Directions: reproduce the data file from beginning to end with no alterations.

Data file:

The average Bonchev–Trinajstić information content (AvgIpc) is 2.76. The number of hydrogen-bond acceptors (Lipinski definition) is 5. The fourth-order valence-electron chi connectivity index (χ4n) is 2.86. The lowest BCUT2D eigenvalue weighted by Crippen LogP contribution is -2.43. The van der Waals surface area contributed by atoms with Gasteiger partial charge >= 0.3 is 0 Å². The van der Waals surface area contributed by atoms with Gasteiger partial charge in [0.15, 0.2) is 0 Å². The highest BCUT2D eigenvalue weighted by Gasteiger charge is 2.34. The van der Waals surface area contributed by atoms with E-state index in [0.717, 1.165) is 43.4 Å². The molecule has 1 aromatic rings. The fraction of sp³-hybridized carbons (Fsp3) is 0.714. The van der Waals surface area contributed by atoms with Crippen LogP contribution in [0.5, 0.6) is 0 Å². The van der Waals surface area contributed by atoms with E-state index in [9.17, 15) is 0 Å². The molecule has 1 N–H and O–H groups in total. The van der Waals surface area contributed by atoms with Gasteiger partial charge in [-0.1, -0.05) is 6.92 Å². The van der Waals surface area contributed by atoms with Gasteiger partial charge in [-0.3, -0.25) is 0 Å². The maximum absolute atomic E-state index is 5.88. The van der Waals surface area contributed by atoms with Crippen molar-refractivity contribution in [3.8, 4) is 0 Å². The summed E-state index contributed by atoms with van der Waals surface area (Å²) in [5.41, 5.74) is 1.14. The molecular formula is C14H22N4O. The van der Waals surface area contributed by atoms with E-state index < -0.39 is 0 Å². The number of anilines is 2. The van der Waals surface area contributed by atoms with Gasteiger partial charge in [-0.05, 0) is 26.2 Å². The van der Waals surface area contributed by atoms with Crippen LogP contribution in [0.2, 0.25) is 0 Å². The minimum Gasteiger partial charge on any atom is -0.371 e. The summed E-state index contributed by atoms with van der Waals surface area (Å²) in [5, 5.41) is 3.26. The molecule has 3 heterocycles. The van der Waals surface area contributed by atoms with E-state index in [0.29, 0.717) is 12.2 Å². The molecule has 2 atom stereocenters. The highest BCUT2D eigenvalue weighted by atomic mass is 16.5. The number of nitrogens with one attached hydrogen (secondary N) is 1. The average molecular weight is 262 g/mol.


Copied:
The average Bonchev–Trinajstić information content (AvgIpc) is 2.76. The number of hydrogen-bond acceptors (Lipinski definition) is 5. The fourth-order valence-electron chi connectivity index (χ4n) is 2.86. The lowest BCUT2D eigenvalue weighted by Crippen LogP contribution is -2.43. The van der Waals surface area contributed by atoms with Gasteiger partial charge >= 0.3 is 0 Å². The van der Waals surface area contributed by atoms with Gasteiger partial charge in [0.15, 0.2) is 0 Å². The highest BCUT2D eigenvalue weighted by Gasteiger charge is 2.34. The van der Waals surface area contributed by atoms with E-state index in [0.717, 1.165) is 43.4 Å². The molecule has 1 aromatic rings. The fraction of sp³-hybridized carbons (Fsp3) is 0.714. The van der Waals surface area contributed by atoms with Crippen LogP contribution in [0.5, 0.6) is 0 Å². The van der Waals surface area contributed by atoms with E-state index in [9.17, 15) is 0 Å². The molecule has 1 N–H and O–H groups in total. The van der Waals surface area contributed by atoms with Gasteiger partial charge in [-0.1, -0.05) is 6.92 Å². The van der Waals surface area contributed by atoms with Gasteiger partial charge in [-0.3, -0.25) is 0 Å². The maximum absolute atomic E-state index is 5.88. The van der Waals surface area contributed by atoms with Crippen molar-refractivity contribution in [3.8, 4) is 0 Å². The summed E-state index contributed by atoms with van der Waals surface area (Å²) in [5.41, 5.74) is 1.14. The molecular formula is C14H22N4O. The van der Waals surface area contributed by atoms with E-state index < -0.39 is 0 Å². The number of anilines is 2. The van der Waals surface area contributed by atoms with Gasteiger partial charge in [-0.05, 0) is 26.2 Å². The van der Waals surface area contributed by atoms with Crippen LogP contribution in [0.2, 0.25) is 0 Å². The minimum Gasteiger partial charge on any atom is -0.371 e. The summed E-state index contributed by atoms with van der Waals surface area (Å²) in [5, 5.41) is 3.26. The molecule has 3 heterocycles. The van der Waals surface area contributed by atoms with E-state index in [0.29, 0.717) is 12.2 Å². The molecule has 2 atom stereocenters. The highest BCUT2D eigenvalue weighted by atomic mass is 16.5. The number of nitrogens with one attached hydrogen (secondary N) is 1. The average molecular weight is 262 g/mol.